He was an impatient bully that grew into the living embodiment of calm, cool and collected on the pitch. For a country that achieved organized chaos on a good day Sachin Tendulkar was the rock. A man that would tower well above his diminutive 5’5 frame and ascend into the glitterati of Indian society. Though he lived an impossibly lavish lifestyle compared to the millions of Indians that struggled to get through a single day, Sachin Tendulkar made it easier.
He made it seem like anything was possible. No matter what the limitations, be it financial or physical, it was possible.
After 200 test matches, 463 One Day Internationals and countless other first class and league appearances the end is here. The Little Master is calling it a day.
It’s hard to fathom how much a single person can mean to a country.
India has no unifier in politics, film or religion. The South has their own movie industry. Punjab does its own thing. Mumbai feels like a different world compared to Delhi. Kolkata is a place those in Gujarat probably won’t visit. Are you Hindu? Great, what caste?
What did the teenager living hand to mouth in Bihar have in common with the well educated businessman in Bangalore?
Sachin Tendulkar’s debut in 1989 came during a defining decade for India. Religious rhetoric and class tension exacerbated by legislation aimed at curbing prejudice conspired to push India to its breaking point. “It was in this atmosphere of hate, suspicion, fear and violence that Sachin Tendulkar scored his first hundreds in international cricket,” said historian Ramachandra Guha.
If the beginning of Tendulkar’s career provided the country solace, his prime gave them what they so desperately needed: pride.
For a country that didn’t have much to be proud of when it came to sport Sachin gave India pride. He took on the best bowlers the world had to offer and made them look ordinary. South Africa’s Allan Donald, Pakistan’s Waqar Younis, West Indies’s Curtly Ambrose, Australia’s Glenn McGrath, all of them were left in awe. “Sachin Tendulkar was the best batsman of my generation,” said Australian legend Shane Warne.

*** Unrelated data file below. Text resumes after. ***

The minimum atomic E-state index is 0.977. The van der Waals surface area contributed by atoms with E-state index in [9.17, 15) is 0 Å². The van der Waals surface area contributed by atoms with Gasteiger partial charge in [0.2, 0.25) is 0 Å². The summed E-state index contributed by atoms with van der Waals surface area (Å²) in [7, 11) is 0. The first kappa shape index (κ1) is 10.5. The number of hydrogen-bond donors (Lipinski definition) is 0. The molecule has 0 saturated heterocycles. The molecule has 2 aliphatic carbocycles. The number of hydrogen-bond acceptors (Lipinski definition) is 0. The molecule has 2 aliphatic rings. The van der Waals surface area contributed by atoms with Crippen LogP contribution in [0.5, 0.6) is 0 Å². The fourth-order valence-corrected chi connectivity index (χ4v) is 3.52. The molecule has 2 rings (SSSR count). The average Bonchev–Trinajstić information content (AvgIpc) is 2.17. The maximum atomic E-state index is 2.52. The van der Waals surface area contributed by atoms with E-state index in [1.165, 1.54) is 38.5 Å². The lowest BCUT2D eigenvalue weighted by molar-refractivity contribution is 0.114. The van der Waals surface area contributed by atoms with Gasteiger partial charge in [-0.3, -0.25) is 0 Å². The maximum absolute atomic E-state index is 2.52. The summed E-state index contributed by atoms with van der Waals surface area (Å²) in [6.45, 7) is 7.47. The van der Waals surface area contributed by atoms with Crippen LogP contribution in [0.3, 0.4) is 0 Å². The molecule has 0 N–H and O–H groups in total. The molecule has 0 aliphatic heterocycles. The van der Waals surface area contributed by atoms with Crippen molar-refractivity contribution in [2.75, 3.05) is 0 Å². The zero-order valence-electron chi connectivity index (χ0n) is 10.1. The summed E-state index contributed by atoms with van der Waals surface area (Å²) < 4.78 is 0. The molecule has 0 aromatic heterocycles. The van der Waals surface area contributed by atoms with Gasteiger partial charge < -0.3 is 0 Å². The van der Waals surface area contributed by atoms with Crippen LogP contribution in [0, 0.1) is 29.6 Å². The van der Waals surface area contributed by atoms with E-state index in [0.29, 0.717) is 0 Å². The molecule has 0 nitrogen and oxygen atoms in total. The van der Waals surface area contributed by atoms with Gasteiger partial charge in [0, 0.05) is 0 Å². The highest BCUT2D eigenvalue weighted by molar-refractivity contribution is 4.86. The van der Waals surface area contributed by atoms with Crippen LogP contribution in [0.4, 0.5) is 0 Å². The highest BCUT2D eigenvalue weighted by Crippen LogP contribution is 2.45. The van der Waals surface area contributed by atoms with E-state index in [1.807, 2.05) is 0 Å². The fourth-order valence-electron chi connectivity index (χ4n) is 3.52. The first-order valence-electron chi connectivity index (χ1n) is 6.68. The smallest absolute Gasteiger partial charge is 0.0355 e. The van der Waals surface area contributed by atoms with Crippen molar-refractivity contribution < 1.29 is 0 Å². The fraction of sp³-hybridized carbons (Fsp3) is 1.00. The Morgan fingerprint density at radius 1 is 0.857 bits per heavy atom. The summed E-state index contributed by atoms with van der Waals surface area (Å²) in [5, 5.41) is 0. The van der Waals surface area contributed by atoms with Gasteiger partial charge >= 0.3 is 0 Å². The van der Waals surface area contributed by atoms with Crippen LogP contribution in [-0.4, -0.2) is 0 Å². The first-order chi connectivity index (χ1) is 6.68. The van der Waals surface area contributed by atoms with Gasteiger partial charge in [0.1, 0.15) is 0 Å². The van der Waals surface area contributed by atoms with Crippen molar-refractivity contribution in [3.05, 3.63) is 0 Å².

India continued to battle through political and social turmoil in the 90s, but the other worldly performances from the man known as Little Master provided a much needed distraction. That’s what sport is for after all.
Here are only some of the records he set:
- Highest run getter in test matches (15,921 as on 15 November 2013).
- Highest run getter in ODIs (18,426).
- Most number of centuries in Test matches – 51.
- Most number of centuries in ODIs – 49.
- Most number of man of the match awards (62) in the ODIs.
- Most number of man of the series awards (17) in ODIs.
- Best average for man of the matches in ODIs.
- First cricketer to reach 10,000–11,000–12,000–13,000–14,000–15,000–16,000–17,000–18,000 runs in the ODIs.
- Only player ever to cross the 14,000–15,000–16,000–17,000 and 18,000 run marks in ODIs.
- He is the highest run scorer in World Cups (2,278 at an average of 56.95)
- Most number of the man of the match awards in World cups.
Batsmen walk out into the middle alone. Not Tendulkar. Every time Tendulkar walks to the crease a whole nation, tatters and all, march with him to the battle arena.
- C.P. Surendran
As Tendulkar walked out for what would be his final innings I began to weep. It wasn’t one of those single tear, lip quivers and get on with your day moments of sadness. Kleenex was needed.
I’m becoming more detached from the day-to-day sniping that is consuming the sports world. I find myself clutching on to the athletes and teams that still make me feel something. I need them now more than ever.
I remembered watching test matches in the middle of the night with my cousins. I remembered watching India win the World Cup at a bar in Seoul, surrounded by a bunch of cricket loving ex-pats from around the world. I remembered my dad waxing poetically about what made Sachin Tendulkar so damn special.
He didn’t get his century. West Indies captain Darren Sammy caught Tendulkar out on 74 runs. Wankhede stadium fell silent before deafening applause accompanied the 40-year-old as he made the long walk back to the clubhouse.
“He has crossed boundaries, meant something to everyone, which is why you see such outpouring of emotion,” said former teammate and national team captain Rahul Dravid.
Thanks for 24 years of magic, Sachin. Even Gods need to retire.
The West Indies trail India by 270 runs with 7 wickets remaining after day two of their five day test match in Mumbai. It is possible Tendulkar will bat again before the weekend is over. Here’s hoping.
Artwork courtesy of Paul Trevillion